managed to avoid any serious consequences for sixty years when
I've been in much more risky situations during mountain trail
runs and hikes -- or simply driving or riding in a car!
Another irony is that I have assumed for the past two years,
since receiving the bad news that my knees are just about out of
cartilage, that knee replacements would spell the end of my
running, as well as any thoughts of continuing ultra-distance
hiking and walking. Now I have an even more compelling concern:
that I'll get another concussion if I take a bad fall while
trail running. I'm a klutz to begin with. I've never broken a
bone or knocked out any teeth or smacked my head on a rock but
it's certainly a risk as I age and lose even more of my sense of
balance and proprioception.
Learning that subsequent concussions could mean permanent
disabilities or even death does make me more hesitant to run on
rocky, rooty trails. Duh! That's probably the biggest
psychological consequence of this wreck. Even though this is not
a sport for which I'm particularly well-suited (at least on
paper), it's my favorite physical activity for many
reasons and not one I'll give up easily. I'll just have to
modify it a bit by running on smoother sections and walking on
the rougher ones to minimize the risk of falling.
Good running surface for a klutz like me!
(but oh, how boring compared to mountain trails)
I am not afraid to get on a bicycle again. It's like falling off
the proverbial horse and getting right back on --
I'm not going to allow one accident, even a serious one, to
eliminate an entire sport from my limited repertoire of aerobic
Neither one of us is wild about getting on this particular
bike again, however. Jim rarely rides it and would much rather
run. I'd prefer to have my own new trail bike that fits me
better than his and has better components (it's 20 years old,
was inexpensive at the time, and is simply out-dated). That may
not happen until I've got fake knees and can no longer run or
walk as much as I want. I'll have to have something
aerobic to do then. (If you think I'm a klutz running on trails
or riding a mountain bike, you should see me try to
cross-country ski! That's not a likely substitute.)
When we get back to Roanoke this fall I'll probably resume
riding my nice Terry road bike, shown above. Of course, I need
to get a new helmet or use Jim's; it's just like mine. The one that ricocheted down the rocky
slope into South Mineral Creek should be in the Gulf of Mexico by
I still have the goal of a
journey ride someday on the Blue Ridge Parkway and Skyline Drive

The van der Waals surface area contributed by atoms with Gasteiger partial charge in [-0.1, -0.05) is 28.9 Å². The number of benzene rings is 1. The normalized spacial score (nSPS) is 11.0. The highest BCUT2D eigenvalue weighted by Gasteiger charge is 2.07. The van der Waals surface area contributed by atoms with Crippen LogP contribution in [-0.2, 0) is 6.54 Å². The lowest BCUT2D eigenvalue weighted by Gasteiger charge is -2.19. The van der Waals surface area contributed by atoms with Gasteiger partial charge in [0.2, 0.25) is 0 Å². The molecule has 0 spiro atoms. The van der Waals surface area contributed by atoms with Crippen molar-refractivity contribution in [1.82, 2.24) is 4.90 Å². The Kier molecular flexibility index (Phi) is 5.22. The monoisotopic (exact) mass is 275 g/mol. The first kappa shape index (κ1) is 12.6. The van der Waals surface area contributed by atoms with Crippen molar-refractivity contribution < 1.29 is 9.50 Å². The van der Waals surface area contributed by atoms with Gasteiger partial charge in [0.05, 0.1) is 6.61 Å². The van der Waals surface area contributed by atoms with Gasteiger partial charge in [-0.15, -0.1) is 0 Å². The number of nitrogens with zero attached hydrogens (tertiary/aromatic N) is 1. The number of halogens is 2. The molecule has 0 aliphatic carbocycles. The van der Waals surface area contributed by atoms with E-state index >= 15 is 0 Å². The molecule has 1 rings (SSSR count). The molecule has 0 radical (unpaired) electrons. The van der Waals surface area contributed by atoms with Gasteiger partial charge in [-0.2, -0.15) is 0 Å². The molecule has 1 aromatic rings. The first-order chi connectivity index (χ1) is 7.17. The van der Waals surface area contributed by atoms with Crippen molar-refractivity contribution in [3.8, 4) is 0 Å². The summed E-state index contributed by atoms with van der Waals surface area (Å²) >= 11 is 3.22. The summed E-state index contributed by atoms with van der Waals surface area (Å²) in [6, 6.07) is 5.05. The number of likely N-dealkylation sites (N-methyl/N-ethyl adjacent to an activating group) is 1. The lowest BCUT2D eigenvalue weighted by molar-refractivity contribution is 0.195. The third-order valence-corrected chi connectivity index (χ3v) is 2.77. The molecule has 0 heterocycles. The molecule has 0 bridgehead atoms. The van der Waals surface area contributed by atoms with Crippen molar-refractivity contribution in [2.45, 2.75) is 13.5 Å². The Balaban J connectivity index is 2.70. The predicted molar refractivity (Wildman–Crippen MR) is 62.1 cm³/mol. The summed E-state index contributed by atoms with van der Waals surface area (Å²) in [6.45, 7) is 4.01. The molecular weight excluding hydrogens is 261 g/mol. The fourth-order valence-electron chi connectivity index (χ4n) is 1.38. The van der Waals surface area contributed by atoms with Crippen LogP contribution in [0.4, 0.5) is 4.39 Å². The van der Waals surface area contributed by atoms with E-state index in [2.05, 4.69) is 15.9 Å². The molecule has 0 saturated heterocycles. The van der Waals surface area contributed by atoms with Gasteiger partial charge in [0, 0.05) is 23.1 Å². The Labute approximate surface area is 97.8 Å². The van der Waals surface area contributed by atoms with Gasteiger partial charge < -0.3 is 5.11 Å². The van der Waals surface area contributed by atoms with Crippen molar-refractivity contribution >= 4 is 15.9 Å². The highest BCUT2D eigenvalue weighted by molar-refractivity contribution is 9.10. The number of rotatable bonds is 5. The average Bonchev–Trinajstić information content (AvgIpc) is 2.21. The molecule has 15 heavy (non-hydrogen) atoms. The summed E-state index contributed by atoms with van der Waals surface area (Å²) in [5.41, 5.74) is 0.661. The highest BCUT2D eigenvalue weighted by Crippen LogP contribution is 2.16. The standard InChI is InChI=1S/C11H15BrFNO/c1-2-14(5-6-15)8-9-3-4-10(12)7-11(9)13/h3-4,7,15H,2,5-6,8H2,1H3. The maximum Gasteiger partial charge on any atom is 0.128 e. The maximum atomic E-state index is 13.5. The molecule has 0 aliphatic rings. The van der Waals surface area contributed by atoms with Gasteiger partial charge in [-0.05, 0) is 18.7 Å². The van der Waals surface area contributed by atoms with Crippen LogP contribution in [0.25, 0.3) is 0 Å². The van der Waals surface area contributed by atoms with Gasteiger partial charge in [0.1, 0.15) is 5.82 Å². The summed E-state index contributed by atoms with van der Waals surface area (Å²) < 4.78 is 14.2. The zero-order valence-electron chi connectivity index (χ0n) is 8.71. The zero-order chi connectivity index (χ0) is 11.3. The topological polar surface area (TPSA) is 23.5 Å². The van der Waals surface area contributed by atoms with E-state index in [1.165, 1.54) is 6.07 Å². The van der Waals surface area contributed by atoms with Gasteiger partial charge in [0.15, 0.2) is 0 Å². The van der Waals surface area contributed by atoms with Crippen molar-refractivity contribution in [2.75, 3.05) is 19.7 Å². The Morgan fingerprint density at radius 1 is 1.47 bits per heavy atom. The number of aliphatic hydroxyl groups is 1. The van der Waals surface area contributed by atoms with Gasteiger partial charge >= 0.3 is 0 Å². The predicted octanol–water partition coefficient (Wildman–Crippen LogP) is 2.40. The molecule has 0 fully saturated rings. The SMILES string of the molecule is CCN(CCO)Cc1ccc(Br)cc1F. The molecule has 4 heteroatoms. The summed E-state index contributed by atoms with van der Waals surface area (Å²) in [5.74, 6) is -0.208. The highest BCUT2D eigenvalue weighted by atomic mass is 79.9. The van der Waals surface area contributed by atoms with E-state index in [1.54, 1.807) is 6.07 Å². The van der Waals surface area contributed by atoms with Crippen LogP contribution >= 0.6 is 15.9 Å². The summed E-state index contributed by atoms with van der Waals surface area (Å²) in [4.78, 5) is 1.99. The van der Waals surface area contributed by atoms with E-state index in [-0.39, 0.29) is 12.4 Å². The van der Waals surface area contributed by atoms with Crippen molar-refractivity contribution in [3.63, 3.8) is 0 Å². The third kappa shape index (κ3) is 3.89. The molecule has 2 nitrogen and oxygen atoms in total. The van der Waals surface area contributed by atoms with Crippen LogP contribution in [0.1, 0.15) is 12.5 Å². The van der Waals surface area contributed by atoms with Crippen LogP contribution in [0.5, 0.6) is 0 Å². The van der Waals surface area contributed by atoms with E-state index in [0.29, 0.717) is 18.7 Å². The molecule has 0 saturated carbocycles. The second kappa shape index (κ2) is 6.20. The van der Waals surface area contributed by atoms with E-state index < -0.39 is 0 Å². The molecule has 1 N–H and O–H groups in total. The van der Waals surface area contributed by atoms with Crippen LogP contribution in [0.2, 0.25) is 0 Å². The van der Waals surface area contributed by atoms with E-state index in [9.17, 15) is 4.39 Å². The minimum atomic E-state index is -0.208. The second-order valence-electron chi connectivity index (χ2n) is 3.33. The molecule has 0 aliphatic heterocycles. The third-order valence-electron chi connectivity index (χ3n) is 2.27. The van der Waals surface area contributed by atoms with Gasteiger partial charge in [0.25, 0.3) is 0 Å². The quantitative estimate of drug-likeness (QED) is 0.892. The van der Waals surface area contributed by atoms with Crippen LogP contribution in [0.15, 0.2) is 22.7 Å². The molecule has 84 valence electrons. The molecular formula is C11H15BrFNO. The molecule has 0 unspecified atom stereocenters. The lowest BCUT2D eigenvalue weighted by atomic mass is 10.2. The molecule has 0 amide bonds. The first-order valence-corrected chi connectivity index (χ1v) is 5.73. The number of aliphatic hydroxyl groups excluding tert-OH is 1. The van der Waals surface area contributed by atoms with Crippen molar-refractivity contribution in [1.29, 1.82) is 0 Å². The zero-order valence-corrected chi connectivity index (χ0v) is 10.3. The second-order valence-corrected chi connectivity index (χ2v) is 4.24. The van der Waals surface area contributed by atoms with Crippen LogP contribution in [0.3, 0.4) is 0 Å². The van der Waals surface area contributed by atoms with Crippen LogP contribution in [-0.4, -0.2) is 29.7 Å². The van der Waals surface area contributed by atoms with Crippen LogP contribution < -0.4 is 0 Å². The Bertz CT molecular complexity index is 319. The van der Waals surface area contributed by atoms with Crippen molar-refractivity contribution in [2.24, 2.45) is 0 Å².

through Shenandoah National Park . . . if I can
talk Jim into crewing for me.
HOLD THE ROCKING CHAIR; I'M NOT QUITE READY
"I wouldn't expect this to put
you in a rocker permanently, but DO take it easy. We'd like to
have you around for many more (tamer) adventures!"
- my sister Nancy
That bike ride was so tame I didn't even consider it an
Nancy, the rest of my family, and most of our friends have
probably already figured out that this
incident isn't enough to render me a couch potato. I will
continue pushing my physical limits and seeking adventures until
my body won't allow it any more. I'll just try to be more
Our friend Matt also wrote in the same e-mail as the one I
quoted at the beginning of this entry,
Sue, I do disagree with one thing in your blog. You wrote,
" . . . so I suppose I should 'start acting my age' to increase my
chances of making it [to 100 years old]." Screw that. Be smart
but [stuff] happens. Do adventures as long as you are able.
Adventures and people we care about are the spice of life.
Dick Powell, Matt Watts, Sandy Powell, and Anne
Watts: four of the
people we care about
I wrote back to remind him that I ended that
entry with these words:
I have no clue if my bike crash three days ago was caused by too
much speed or other risk-taking behavior but those are two of the
possibilities. I'll probably never know. All I can do is try to
minimize as many risks as possible before and during future
rides, runs, and hikes -- without taking all the fun out of
them. I don't see myself making any significant changes in my
personality or lifestyle. I have too big a need for both
physical fitness and adventure.
And I'm not likely to "act my age" any time soon, either!
That still applies.
Next entry: LT100 Run pre-race activities from our
perspective as volunteers
"Runtrails & Company" - Sue Norwood, Jim O'Neil,
and Cody the Ultra Lab
© 2009 Sue Norwood and Jim O'Neil